Aberdeen Corps recruits musicians
Young people enjoy music lessons.
Students in The Salvation Army weekly music class in Aberdeen, Wash., keep the beat on African drums. From left are Gabby Wilson, Mica Paredes, Katie Johnson and Shalee Deen.
The Aberdeen (Grays Harbor), Wash., corps offers an after-school program of free music lessons, taught by Rob Aszmies, divisional music and gospel arts director for the Northwest Division.
Aszmies starts the class off with learning drumbeats and reading music. About 15 students, ages 9-15, attend the class on a regular basis. Since the beginning of the program a few months ago, they have made musical strides.
The drums are just a starter instrument, explained Aszmies, who also teaches a similar music program for The Salvation Army at Everett. The drums get kids used to reading notes and keeping time, but they are just setting the stage for further lessons on cornet and trombone.
Getting the kids to play in a group is a goal much further down the line, said Captain Premek Kramerius, corps officer. Maybe someday they will be playing carols by Christmas kettles, but for now, the goal is to give the kids a positive and educational experience. “It keeps them off the street,” Kramerius said. “It gives them a sense of responsibility because they need to keep coming back to learn more.”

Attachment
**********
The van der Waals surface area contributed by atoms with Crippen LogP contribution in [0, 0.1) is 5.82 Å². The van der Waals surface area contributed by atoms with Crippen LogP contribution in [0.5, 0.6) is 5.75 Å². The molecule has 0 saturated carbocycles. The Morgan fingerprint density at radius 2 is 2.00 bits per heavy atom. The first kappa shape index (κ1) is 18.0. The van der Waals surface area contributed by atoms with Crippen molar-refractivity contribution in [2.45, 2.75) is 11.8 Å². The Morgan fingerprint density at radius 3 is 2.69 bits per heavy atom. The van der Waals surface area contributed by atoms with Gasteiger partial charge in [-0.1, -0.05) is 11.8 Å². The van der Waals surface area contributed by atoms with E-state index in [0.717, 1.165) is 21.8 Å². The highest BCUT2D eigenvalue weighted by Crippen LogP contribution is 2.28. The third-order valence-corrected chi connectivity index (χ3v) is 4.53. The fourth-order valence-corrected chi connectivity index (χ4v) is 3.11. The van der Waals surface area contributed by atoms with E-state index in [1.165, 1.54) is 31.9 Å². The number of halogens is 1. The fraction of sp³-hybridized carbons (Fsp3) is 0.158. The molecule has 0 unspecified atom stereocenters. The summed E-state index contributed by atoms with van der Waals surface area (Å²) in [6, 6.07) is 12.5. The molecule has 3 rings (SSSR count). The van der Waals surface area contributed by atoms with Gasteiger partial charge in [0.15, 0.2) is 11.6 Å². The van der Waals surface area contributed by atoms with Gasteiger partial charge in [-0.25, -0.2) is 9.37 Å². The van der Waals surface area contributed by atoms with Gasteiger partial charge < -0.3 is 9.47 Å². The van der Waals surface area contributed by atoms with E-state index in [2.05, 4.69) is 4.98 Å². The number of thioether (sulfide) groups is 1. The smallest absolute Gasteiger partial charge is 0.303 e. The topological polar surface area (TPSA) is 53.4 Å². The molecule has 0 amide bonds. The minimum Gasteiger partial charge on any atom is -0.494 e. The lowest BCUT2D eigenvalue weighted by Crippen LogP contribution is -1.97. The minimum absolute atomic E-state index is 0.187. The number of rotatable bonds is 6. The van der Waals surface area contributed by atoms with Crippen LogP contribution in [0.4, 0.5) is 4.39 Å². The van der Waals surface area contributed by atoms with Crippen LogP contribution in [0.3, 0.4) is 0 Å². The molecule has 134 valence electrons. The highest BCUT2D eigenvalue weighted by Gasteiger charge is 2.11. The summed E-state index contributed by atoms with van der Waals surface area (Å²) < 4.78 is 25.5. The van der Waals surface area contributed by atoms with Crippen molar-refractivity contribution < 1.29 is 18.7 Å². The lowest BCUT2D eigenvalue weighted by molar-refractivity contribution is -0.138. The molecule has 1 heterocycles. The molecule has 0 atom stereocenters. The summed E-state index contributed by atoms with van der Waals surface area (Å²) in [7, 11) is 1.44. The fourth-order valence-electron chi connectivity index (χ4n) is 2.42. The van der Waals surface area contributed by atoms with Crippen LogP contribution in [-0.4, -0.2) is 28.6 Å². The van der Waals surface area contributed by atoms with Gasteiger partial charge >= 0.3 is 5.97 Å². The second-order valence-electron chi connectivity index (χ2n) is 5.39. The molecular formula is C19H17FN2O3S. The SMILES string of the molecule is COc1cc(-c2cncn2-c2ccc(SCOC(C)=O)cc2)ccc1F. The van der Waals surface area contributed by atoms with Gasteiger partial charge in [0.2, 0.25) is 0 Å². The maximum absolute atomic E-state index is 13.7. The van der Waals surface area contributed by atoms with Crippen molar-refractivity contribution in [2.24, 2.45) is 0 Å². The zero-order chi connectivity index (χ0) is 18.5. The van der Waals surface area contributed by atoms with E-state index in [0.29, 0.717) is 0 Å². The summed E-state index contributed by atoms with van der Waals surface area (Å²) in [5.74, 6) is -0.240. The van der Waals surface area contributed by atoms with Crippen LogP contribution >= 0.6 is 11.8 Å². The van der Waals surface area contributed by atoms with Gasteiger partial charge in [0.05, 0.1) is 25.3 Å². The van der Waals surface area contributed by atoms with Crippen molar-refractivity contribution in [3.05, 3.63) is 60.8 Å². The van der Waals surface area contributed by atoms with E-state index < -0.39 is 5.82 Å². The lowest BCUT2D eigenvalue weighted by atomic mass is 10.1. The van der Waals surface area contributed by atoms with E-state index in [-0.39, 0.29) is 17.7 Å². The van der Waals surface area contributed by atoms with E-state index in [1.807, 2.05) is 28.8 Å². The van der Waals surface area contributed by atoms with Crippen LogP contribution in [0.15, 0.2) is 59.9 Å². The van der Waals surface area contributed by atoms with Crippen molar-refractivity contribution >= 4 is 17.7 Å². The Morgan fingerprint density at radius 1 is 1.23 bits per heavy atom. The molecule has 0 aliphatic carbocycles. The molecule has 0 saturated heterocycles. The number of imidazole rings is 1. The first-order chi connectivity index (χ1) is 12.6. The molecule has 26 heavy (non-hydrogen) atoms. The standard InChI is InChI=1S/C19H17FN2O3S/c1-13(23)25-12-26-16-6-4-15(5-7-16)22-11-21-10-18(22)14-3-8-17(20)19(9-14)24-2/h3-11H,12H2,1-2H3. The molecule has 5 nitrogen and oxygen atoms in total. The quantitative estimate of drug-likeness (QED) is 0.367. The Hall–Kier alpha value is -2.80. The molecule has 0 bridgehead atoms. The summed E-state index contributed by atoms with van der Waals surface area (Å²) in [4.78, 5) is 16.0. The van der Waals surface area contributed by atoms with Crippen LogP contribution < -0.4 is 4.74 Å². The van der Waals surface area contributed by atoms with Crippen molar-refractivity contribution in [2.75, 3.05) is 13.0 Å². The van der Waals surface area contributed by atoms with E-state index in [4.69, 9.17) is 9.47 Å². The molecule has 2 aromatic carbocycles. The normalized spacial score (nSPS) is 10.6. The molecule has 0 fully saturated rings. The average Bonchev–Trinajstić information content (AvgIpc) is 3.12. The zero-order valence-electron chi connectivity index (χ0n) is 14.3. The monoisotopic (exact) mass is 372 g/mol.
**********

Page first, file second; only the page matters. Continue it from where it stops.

The Salvation Army is also stepping in to fill the arts education role that schools have traditionally filled. “There have been many studies over the years to show how important arts education is,” Aszmies said. “Concentration, listening skills, coordination, all these different things come from music, and these are things we can get children to learn.”
Eventually, Kramerius said, he would like to see music lessons offered to a larger portion of the community. When the proposed youth center is completed, the Army will be able to offer a larger curriculum of classes and opportunities. From an article by Callie White, writer for The Daily World, Aberdeen, Wash.